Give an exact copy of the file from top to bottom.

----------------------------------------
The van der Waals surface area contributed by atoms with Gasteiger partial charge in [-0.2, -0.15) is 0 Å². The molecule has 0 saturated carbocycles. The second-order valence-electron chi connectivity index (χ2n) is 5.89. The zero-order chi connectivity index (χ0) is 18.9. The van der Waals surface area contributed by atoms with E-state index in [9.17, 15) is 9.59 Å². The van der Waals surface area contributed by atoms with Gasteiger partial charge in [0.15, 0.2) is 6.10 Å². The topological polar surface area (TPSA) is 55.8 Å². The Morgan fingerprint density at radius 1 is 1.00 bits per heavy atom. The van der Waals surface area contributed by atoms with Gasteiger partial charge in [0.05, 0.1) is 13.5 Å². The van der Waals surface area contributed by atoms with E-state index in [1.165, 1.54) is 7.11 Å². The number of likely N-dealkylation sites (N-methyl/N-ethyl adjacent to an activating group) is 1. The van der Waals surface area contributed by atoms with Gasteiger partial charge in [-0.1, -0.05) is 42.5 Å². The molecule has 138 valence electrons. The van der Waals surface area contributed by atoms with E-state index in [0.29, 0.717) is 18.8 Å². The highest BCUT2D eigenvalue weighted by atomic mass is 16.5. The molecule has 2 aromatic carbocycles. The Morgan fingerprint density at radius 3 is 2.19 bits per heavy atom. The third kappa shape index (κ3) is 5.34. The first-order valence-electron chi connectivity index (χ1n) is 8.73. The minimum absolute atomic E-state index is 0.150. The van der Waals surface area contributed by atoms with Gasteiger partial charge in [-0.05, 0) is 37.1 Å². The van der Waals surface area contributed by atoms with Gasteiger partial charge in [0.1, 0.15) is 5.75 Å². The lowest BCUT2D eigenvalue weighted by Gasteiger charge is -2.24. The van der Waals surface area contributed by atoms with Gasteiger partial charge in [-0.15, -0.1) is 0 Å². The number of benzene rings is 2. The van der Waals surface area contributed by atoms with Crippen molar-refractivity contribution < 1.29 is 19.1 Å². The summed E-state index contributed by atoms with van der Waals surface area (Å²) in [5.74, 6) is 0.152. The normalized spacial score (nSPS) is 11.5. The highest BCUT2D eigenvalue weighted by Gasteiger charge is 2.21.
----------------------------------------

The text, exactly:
The van der Waals surface area contributed by atoms with Gasteiger partial charge in [-0.2, -0.15) is 0 Å². The molecule has 0 saturated carbocycles. The second-order valence-electron chi connectivity index (χ2n) is 5.89. The zero-order chi connectivity index (χ0) is 18.9. The van der Waals surface area contributed by atoms with E-state index in [9.17, 15) is 9.59 Å². The van der Waals surface area contributed by atoms with Gasteiger partial charge in [0.15, 0.2) is 6.10 Å². The topological polar surface area (TPSA) is 55.8 Å². The Morgan fingerprint density at radius 1 is 1.00 bits per heavy atom. The van der Waals surface area contributed by atoms with Gasteiger partial charge in [0.05, 0.1) is 13.5 Å². The van der Waals surface area contributed by atoms with E-state index in [1.165, 1.54) is 7.11 Å². The number of likely N-dealkylation sites (N-methyl/N-ethyl adjacent to an activating group) is 1. The van der Waals surface area contributed by atoms with Gasteiger partial charge in [-0.1, -0.05) is 42.5 Å². The molecule has 138 valence electrons. The van der Waals surface area contributed by atoms with E-state index in [0.29, 0.717) is 18.8 Å². The highest BCUT2D eigenvalue weighted by atomic mass is 16.5. The molecule has 2 aromatic carbocycles. The Morgan fingerprint density at radius 3 is 2.19 bits per heavy atom. The third kappa shape index (κ3) is 5.34. The first-order valence-electron chi connectivity index (χ1n) is 8.73. The minimum absolute atomic E-state index is 0.150. The van der Waals surface area contributed by atoms with Gasteiger partial charge in [-0.05, 0) is 37.1 Å². The van der Waals surface area contributed by atoms with Gasteiger partial charge in [0.1, 0.15) is 5.75 Å². The lowest BCUT2D eigenvalue weighted by Gasteiger charge is -2.24. The van der Waals surface area contributed by atoms with Gasteiger partial charge in [-0.15, -0.1) is 0 Å². The number of benzene rings is 2. The van der Waals surface area contributed by atoms with Crippen molar-refractivity contribution < 1.29 is 19.1 Å². The summed E-state index contributed by atoms with van der Waals surface area (Å²) in [5.74, 6) is 0.152. The normalized spacial score (nSPS) is 11.5. The highest BCUT2D eigenvalue weighted by Gasteiger charge is 2.21.